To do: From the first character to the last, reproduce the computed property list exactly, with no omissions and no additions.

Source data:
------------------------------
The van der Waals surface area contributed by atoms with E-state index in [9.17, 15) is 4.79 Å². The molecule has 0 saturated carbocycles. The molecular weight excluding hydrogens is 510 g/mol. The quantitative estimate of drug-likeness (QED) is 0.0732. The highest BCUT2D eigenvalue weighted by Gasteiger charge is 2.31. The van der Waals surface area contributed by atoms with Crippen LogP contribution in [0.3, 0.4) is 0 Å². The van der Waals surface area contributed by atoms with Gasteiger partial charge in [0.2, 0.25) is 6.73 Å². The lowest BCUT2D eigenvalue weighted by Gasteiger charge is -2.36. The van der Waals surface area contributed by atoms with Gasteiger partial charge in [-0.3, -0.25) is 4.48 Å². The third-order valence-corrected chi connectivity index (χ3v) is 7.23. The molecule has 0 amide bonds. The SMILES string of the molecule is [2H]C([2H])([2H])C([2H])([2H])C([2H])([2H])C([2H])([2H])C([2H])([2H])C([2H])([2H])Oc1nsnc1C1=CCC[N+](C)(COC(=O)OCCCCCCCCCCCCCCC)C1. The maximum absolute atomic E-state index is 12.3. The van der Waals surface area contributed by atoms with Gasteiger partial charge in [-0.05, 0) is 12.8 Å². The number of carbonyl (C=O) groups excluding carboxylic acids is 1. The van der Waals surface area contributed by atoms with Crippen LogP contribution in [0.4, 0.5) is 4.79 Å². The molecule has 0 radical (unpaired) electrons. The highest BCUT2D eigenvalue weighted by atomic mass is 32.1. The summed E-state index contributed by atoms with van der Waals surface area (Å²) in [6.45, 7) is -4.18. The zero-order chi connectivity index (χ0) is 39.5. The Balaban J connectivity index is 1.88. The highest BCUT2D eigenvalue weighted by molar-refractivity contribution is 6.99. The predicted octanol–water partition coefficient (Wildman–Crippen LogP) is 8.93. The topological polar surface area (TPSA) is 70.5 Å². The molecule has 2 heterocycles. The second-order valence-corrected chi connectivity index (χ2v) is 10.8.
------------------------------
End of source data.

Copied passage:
The van der Waals surface area contributed by atoms with E-state index in [9.17, 15) is 4.79 Å². The molecule has 0 saturated carbocycles. The molecular weight excluding hydrogens is 510 g/mol. The quantitative estimate of drug-likeness (QED) is 0.0732. The highest BCUT2D eigenvalue weighted by Gasteiger charge is 2.31. The van der Waals surface area contributed by atoms with Crippen LogP contribution in [0.3, 0.4) is 0 Å². The van der Waals surface area contributed by atoms with Gasteiger partial charge in [0.2, 0.25) is 6.73 Å². The lowest BCUT2D eigenvalue weighted by Gasteiger charge is -2.36. The van der Waals surface area contributed by atoms with Gasteiger partial charge in [-0.3, -0.25) is 4.48 Å². The third-order valence-corrected chi connectivity index (χ3v) is 7.23. The molecule has 0 amide bonds. The SMILES string of the molecule is [2H]C([2H])([2H])C([2H])([2H])C([2H])([2H])C([2H])([2H])C([2H])([2H])C([2H])([2H])Oc1nsnc1C1=CCC[N+](C)(COC(=O)OCCCCCCCCCCCCCCC)C1. The maximum absolute atomic E-state index is 12.3. The van der Waals surface area contributed by atoms with Gasteiger partial charge in [-0.05, 0) is 12.8 Å². The number of carbonyl (C=O) groups excluding carboxylic acids is 1. The van der Waals surface area contributed by atoms with Crippen LogP contribution in [0.4, 0.5) is 4.79 Å². The molecule has 0 radical (unpaired) electrons. The highest BCUT2D eigenvalue weighted by atomic mass is 32.1. The summed E-state index contributed by atoms with van der Waals surface area (Å²) in [6.45, 7) is -4.18. The zero-order chi connectivity index (χ0) is 39.5. The Balaban J connectivity index is 1.88. The highest BCUT2D eigenvalue weighted by molar-refractivity contribution is 6.99. The predicted octanol–water partition coefficient (Wildman–Crippen LogP) is 8.93. The topological polar surface area (TPSA) is 70.5 Å². The molecule has 2 heterocycles. The second-order valence-corrected chi connectivity index (χ2v) is 10.8.